A Forgotten Love

When I was a little girl, I was rarely without a book in my hand.  From the time I could read, I begged my parents to take me to the library as often as they could, emerging with stacks of books so tall I had to nearly walk sideways to see where I was going.

In the beginning, Dr. Suess’s odd characters and the Berenstain bears kept me company, often teaching me lessons about sharing, cleaning up after myself, and being kind to others.  The words that poured from the pages of those books into my young, moldable sponge of a brain stayed with me forever, as most children’s books do.  To this day, I can still remember reading The Berenstain Bears Clean House and then rushing to my bedroom to straighten, organize, and label all my possessions…before immediately taking them back out of their shoeboxes to play with them again.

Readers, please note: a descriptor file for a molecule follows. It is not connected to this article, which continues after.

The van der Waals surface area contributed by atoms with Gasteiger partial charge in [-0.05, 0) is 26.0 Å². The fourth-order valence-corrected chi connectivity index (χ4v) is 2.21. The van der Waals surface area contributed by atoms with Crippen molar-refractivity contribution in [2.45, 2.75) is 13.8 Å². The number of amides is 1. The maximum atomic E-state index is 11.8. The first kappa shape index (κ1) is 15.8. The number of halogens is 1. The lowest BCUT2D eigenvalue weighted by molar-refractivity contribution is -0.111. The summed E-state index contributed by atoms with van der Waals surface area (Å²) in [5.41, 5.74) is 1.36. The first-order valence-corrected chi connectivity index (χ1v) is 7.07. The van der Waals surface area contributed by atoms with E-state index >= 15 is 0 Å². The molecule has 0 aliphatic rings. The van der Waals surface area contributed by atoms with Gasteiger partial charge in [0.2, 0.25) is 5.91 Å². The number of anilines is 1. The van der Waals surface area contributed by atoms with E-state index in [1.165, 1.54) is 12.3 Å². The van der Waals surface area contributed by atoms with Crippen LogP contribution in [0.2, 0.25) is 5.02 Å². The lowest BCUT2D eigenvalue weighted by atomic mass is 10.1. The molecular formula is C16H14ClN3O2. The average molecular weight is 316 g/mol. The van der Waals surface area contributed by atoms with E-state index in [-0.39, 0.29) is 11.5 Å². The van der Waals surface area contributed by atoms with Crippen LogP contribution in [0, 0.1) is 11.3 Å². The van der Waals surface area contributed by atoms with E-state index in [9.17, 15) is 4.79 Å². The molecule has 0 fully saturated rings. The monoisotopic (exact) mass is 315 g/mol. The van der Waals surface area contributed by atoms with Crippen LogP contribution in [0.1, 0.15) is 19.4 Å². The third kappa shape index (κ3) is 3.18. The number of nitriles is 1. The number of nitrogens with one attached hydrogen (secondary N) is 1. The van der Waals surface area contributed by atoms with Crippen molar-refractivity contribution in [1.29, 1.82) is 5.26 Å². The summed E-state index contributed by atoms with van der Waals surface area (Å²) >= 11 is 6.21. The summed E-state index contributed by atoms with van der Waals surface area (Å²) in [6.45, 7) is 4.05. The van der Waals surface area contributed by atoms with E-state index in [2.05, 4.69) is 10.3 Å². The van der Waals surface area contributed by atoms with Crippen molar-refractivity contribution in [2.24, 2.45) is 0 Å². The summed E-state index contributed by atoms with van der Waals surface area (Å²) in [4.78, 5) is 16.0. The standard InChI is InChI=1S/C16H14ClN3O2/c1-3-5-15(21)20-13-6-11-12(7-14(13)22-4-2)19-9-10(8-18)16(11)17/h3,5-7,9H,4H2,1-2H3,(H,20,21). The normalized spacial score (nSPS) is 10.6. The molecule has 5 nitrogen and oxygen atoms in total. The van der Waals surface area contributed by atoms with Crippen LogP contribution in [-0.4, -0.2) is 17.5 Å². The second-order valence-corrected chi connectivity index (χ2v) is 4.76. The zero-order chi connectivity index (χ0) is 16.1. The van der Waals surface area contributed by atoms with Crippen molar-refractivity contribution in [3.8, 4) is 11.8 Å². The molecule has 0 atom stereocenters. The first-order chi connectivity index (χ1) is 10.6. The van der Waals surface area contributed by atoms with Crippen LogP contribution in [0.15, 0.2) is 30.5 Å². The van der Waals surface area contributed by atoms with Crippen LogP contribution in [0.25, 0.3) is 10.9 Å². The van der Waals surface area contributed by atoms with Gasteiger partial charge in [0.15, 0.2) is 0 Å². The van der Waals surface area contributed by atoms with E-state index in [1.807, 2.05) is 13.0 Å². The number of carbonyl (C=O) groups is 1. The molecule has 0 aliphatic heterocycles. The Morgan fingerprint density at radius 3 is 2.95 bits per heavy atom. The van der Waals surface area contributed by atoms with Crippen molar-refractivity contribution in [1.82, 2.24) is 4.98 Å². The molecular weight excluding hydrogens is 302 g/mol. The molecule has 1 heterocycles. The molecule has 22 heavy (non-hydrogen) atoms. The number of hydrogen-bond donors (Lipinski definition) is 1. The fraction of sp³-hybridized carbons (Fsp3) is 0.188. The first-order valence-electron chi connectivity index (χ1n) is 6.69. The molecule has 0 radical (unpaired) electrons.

One of my favorite things to do, however, was go shopping.  Some may think an eight-year-old wanting to go shopping is quite strange, with the lack of focus and concentration so often associated with such young children, but I was different.  Now, you must understand, when I say “shopping” I mean sitting under racks of clothing on the floor of the department store, book in hand, and escaping to the worlds of Nancy Drew and the Bobbsey Twins.  I would sit unmoving for hours, helping Nancy or Bert, Nan, Flossie, and Freddie solve their mysteries, while my mom went about her shopping business.  Every so often she would move me from one location to another so she could keep an eye on me, but, after switching spots, I would pick right back up where I left off and immersed again I would become.

Fast forward to my preteen years.  Now, even better than going to the library, I would beg to go to a bookstore.  Every six weeks when the report cards would come out, I would look carefully at the grades and decide how many “treats” I would get for doing so well.  Then, I would rush home, thrust the card in my mom’s face, and pull her out to the car to go to Wal-mart, where I would get one, or sometimes even two, brand new R.L. Stine books.  By the time we drove the five minutes home, I was already several chapters invested in the book.